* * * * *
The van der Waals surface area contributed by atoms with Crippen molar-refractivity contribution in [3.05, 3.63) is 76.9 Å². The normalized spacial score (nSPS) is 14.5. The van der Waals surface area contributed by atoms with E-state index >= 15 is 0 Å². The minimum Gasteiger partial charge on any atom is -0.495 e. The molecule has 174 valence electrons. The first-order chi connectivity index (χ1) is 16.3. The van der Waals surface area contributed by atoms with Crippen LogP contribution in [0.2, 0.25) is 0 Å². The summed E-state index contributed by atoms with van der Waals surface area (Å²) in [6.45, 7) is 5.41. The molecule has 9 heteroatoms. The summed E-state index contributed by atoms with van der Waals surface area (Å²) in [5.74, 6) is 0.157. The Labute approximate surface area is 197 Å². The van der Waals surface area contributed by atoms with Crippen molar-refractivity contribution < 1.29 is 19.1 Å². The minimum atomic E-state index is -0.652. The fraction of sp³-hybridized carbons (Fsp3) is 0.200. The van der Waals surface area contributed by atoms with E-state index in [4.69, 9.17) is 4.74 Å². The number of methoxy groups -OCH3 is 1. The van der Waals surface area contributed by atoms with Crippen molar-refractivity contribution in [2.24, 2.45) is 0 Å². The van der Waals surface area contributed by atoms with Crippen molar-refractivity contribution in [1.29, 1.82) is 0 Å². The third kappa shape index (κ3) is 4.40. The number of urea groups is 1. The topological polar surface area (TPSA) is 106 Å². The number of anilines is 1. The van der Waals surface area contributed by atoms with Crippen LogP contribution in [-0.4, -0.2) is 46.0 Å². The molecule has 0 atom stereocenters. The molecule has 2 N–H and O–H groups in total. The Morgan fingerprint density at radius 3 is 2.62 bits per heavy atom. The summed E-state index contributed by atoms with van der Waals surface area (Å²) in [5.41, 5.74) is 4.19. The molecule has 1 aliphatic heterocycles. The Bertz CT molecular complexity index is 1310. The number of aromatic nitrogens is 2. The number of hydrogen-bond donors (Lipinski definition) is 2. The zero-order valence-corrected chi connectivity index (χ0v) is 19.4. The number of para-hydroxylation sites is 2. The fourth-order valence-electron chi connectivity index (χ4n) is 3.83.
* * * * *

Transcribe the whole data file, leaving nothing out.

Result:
The van der Waals surface area contributed by atoms with Crippen molar-refractivity contribution in [3.05, 3.63) is 76.9 Å². The normalized spacial score (nSPS) is 14.5. The van der Waals surface area contributed by atoms with E-state index >= 15 is 0 Å². The minimum Gasteiger partial charge on any atom is -0.495 e. The molecule has 174 valence electrons. The first-order chi connectivity index (χ1) is 16.3. The van der Waals surface area contributed by atoms with Crippen LogP contribution in [0.2, 0.25) is 0 Å². The summed E-state index contributed by atoms with van der Waals surface area (Å²) in [6.45, 7) is 5.41. The molecule has 9 heteroatoms. The summed E-state index contributed by atoms with van der Waals surface area (Å²) in [5.74, 6) is 0.157. The Labute approximate surface area is 197 Å². The van der Waals surface area contributed by atoms with Crippen molar-refractivity contribution < 1.29 is 19.1 Å². The minimum atomic E-state index is -0.652. The fraction of sp³-hybridized carbons (Fsp3) is 0.200. The van der Waals surface area contributed by atoms with E-state index in [4.69, 9.17) is 4.74 Å². The number of methoxy groups -OCH3 is 1. The van der Waals surface area contributed by atoms with Crippen molar-refractivity contribution in [2.24, 2.45) is 0 Å². The van der Waals surface area contributed by atoms with Crippen molar-refractivity contribution in [1.29, 1.82) is 0 Å². The third kappa shape index (κ3) is 4.40. The number of urea groups is 1. The topological polar surface area (TPSA) is 106 Å². The number of anilines is 1. The van der Waals surface area contributed by atoms with Crippen LogP contribution in [-0.4, -0.2) is 46.0 Å². The molecule has 0 atom stereocenters. The molecule has 2 N–H and O–H groups in total. The Morgan fingerprint density at radius 3 is 2.62 bits per heavy atom. The summed E-state index contributed by atoms with van der Waals surface area (Å²) in [5.41, 5.74) is 4.19. The molecule has 1 aliphatic heterocycles. The Bertz CT molecular complexity index is 1310. The number of aromatic nitrogens is 2. The number of hydrogen-bond donors (Lipinski definition) is 2. The zero-order valence-corrected chi connectivity index (χ0v) is 19.4. The number of para-hydroxylation sites is 2. The fourth-order valence-electron chi connectivity index (χ4n) is 3.83.